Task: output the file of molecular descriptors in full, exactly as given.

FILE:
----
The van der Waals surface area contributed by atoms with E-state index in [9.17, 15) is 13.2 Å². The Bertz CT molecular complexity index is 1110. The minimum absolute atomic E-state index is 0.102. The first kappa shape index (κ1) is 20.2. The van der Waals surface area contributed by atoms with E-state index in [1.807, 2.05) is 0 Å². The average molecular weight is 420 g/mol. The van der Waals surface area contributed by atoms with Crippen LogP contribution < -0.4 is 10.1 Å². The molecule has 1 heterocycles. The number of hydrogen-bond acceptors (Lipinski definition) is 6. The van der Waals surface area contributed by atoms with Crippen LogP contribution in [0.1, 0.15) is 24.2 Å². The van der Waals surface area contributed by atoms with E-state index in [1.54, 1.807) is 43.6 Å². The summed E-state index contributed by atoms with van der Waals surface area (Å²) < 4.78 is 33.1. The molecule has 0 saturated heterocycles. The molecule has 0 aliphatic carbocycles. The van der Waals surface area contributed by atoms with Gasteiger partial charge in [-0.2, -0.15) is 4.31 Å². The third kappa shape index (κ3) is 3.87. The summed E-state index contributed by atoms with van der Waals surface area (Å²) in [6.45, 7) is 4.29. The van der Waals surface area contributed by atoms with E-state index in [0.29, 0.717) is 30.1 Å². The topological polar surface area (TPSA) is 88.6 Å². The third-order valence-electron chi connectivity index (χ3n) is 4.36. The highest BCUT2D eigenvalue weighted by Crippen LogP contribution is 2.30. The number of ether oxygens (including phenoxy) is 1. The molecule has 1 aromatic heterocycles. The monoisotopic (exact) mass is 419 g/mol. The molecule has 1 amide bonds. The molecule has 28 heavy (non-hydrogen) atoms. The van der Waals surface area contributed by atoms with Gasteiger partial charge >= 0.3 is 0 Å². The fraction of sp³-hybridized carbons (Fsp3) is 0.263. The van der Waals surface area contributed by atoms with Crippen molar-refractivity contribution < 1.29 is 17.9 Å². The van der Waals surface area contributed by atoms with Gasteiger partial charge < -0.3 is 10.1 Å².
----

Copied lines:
The van der Waals surface area contributed by atoms with E-state index in [9.17, 15) is 13.2 Å². The Bertz CT molecular complexity index is 1110. The minimum absolute atomic E-state index is 0.102. The first kappa shape index (κ1) is 20.2. The van der Waals surface area contributed by atoms with E-state index in [1.807, 2.05) is 0 Å². The average molecular weight is 420 g/mol. The van der Waals surface area contributed by atoms with Crippen LogP contribution < -0.4 is 10.1 Å². The molecule has 1 heterocycles. The number of hydrogen-bond acceptors (Lipinski definition) is 6. The van der Waals surface area contributed by atoms with Crippen LogP contribution in [0.1, 0.15) is 24.2 Å². The van der Waals surface area contributed by atoms with E-state index in [1.54, 1.807) is 43.6 Å². The summed E-state index contributed by atoms with van der Waals surface area (Å²) < 4.78 is 33.1. The molecule has 0 saturated heterocycles. The molecule has 0 aliphatic carbocycles. The van der Waals surface area contributed by atoms with Gasteiger partial charge in [-0.2, -0.15) is 4.31 Å². The third kappa shape index (κ3) is 3.87. The summed E-state index contributed by atoms with van der Waals surface area (Å²) in [6.45, 7) is 4.29. The van der Waals surface area contributed by atoms with E-state index in [0.29, 0.717) is 30.1 Å². The topological polar surface area (TPSA) is 88.6 Å². The third-order valence-electron chi connectivity index (χ3n) is 4.36. The highest BCUT2D eigenvalue weighted by Crippen LogP contribution is 2.30. The number of ether oxygens (including phenoxy) is 1. The molecule has 1 aromatic heterocycles. The monoisotopic (exact) mass is 419 g/mol. The molecule has 1 amide bonds. The molecule has 28 heavy (non-hydrogen) atoms. The van der Waals surface area contributed by atoms with Gasteiger partial charge >= 0.3 is 0 Å². The fraction of sp³-hybridized carbons (Fsp3) is 0.263. The van der Waals surface area contributed by atoms with Crippen molar-refractivity contribution < 1.29 is 17.9 Å². The van der Waals surface area contributed by atoms with Gasteiger partial charge < -0.3 is 10.1 Å².